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Commissioner Neve opens property to earthquake studies


An extended drought, heavy thunderstorms and lightning followed by floods or tornadoes most likely rank at the top of their natural disaster concerns. 

Be that as it may, Precinct 1 Commissioner Bill Neve has agreed to let the Ohio State University College of Oceanic and Atmospheric Sciences gather local data from his home as part of the school’s long-term scientific studies devoted to earthquakes. 

The studies are part of the university’s “Earth Scope” program, Neve said. 

“They are going to dig a hole in my pasture and put some seismic instruments into it,” Neve added.  

Operating on solar power, the instruments will produce high-resolution images and keep track of movement and shifts of the Earth’s crust and mantle along a grid across the United States for about three years, Neve said. 

He granted the university permission to plant the instruments on his property at no charge, Neve said. 

“They have already finished building a grid along the West Coast,” Neve added. “Each point in the grid has to be a certain amount of miles apart, and they just need one in this area.” 

Earthquakes have occurred in Texas and nearby regions, even though they have not been a major historical threat to Texans, according to the University of Texas at Austin Institute for Geophysics.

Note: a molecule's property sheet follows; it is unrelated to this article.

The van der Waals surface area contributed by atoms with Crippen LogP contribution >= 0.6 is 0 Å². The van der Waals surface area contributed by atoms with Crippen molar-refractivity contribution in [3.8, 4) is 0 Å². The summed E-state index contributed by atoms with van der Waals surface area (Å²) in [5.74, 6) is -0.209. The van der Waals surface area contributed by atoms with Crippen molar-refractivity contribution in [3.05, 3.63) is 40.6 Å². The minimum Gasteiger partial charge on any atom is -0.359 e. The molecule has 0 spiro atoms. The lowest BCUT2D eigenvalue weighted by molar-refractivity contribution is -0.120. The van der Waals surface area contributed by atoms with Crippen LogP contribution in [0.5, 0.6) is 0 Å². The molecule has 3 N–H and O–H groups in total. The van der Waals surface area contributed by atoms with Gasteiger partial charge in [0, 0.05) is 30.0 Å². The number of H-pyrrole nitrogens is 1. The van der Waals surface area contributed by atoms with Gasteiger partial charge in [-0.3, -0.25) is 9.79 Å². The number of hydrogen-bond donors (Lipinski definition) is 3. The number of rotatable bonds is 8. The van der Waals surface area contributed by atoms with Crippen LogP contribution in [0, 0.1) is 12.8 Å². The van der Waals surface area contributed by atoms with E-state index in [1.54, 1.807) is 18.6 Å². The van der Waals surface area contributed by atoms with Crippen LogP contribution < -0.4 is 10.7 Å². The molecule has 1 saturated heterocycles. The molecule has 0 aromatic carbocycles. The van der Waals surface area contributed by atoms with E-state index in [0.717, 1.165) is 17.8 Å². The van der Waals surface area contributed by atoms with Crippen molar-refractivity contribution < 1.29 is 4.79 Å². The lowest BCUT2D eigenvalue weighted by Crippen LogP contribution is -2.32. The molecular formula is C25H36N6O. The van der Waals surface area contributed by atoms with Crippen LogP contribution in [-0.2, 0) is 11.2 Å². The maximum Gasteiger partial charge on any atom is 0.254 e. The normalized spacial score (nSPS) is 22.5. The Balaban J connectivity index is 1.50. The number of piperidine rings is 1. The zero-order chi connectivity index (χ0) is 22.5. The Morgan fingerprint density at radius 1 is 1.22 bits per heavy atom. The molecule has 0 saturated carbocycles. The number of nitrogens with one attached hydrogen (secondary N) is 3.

Earlier this year, the U.S. Geological Survey recorded a minor earthquake about 255 miles northwest of Austin. The tremors produced a number of 2.7 near the low end of the Richter magnitude scale, which assigns a number to measure the amount of energy released by an earthquake. 

Minor earthquakes are recorded but seldom felt, according to USGS officials. 

Also according to survey officials, the most significant earthquake in Texas occurred in 1931, when tremors produced a Richter scale magnitude of 5.8. Although scientists believed it was a relatively moderate earthquake, the tremors still severely damaged cemeteries, homes and schools in Valentine, and officials reported more property damage in Brewster, Culberson, Jeff Davis and Presidio counties. 

For more information on the Ohio State Earth Scope study, visit